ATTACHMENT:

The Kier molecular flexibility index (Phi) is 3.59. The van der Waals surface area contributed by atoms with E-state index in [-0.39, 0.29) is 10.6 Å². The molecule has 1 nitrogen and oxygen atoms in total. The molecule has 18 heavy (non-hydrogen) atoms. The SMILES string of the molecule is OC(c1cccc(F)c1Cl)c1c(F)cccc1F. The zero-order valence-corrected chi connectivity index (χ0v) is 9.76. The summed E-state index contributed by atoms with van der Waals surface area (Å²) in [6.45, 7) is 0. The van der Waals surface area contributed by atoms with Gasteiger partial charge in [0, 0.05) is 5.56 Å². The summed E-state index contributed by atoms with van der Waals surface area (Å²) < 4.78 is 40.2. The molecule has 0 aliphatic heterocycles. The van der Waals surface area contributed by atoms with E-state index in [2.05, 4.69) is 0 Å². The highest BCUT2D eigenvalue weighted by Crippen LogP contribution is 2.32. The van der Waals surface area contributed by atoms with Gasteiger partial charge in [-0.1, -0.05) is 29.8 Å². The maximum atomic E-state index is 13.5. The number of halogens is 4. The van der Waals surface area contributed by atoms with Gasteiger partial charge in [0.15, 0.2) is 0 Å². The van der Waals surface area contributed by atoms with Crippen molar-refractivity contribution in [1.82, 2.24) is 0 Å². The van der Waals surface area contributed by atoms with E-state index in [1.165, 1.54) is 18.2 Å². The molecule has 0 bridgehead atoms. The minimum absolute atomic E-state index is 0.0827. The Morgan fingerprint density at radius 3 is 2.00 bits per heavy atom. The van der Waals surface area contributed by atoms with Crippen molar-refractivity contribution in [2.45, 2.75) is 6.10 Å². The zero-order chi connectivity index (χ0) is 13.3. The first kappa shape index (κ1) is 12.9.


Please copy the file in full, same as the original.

The Kier molecular flexibility index (Phi) is 3.59. The van der Waals surface area contributed by atoms with E-state index in [-0.39, 0.29) is 10.6 Å². The molecule has 1 nitrogen and oxygen atoms in total. The molecule has 18 heavy (non-hydrogen) atoms. The SMILES string of the molecule is OC(c1cccc(F)c1Cl)c1c(F)cccc1F. The zero-order valence-corrected chi connectivity index (χ0v) is 9.76. The summed E-state index contributed by atoms with van der Waals surface area (Å²) in [6.45, 7) is 0. The van der Waals surface area contributed by atoms with Gasteiger partial charge in [0, 0.05) is 5.56 Å². The summed E-state index contributed by atoms with van der Waals surface area (Å²) < 4.78 is 40.2. The molecule has 0 aliphatic heterocycles. The van der Waals surface area contributed by atoms with E-state index in [2.05, 4.69) is 0 Å². The highest BCUT2D eigenvalue weighted by Crippen LogP contribution is 2.32. The van der Waals surface area contributed by atoms with Gasteiger partial charge in [-0.1, -0.05) is 29.8 Å². The maximum atomic E-state index is 13.5. The number of halogens is 4. The van der Waals surface area contributed by atoms with Gasteiger partial charge in [0.15, 0.2) is 0 Å². The van der Waals surface area contributed by atoms with Crippen molar-refractivity contribution in [1.82, 2.24) is 0 Å². The van der Waals surface area contributed by atoms with E-state index in [1.165, 1.54) is 18.2 Å². The molecule has 0 bridgehead atoms. The minimum absolute atomic E-state index is 0.0827. The Morgan fingerprint density at radius 3 is 2.00 bits per heavy atom. The van der Waals surface area contributed by atoms with Crippen molar-refractivity contribution in [2.45, 2.75) is 6.10 Å². The zero-order chi connectivity index (χ0) is 13.3. The first kappa shape index (κ1) is 12.9.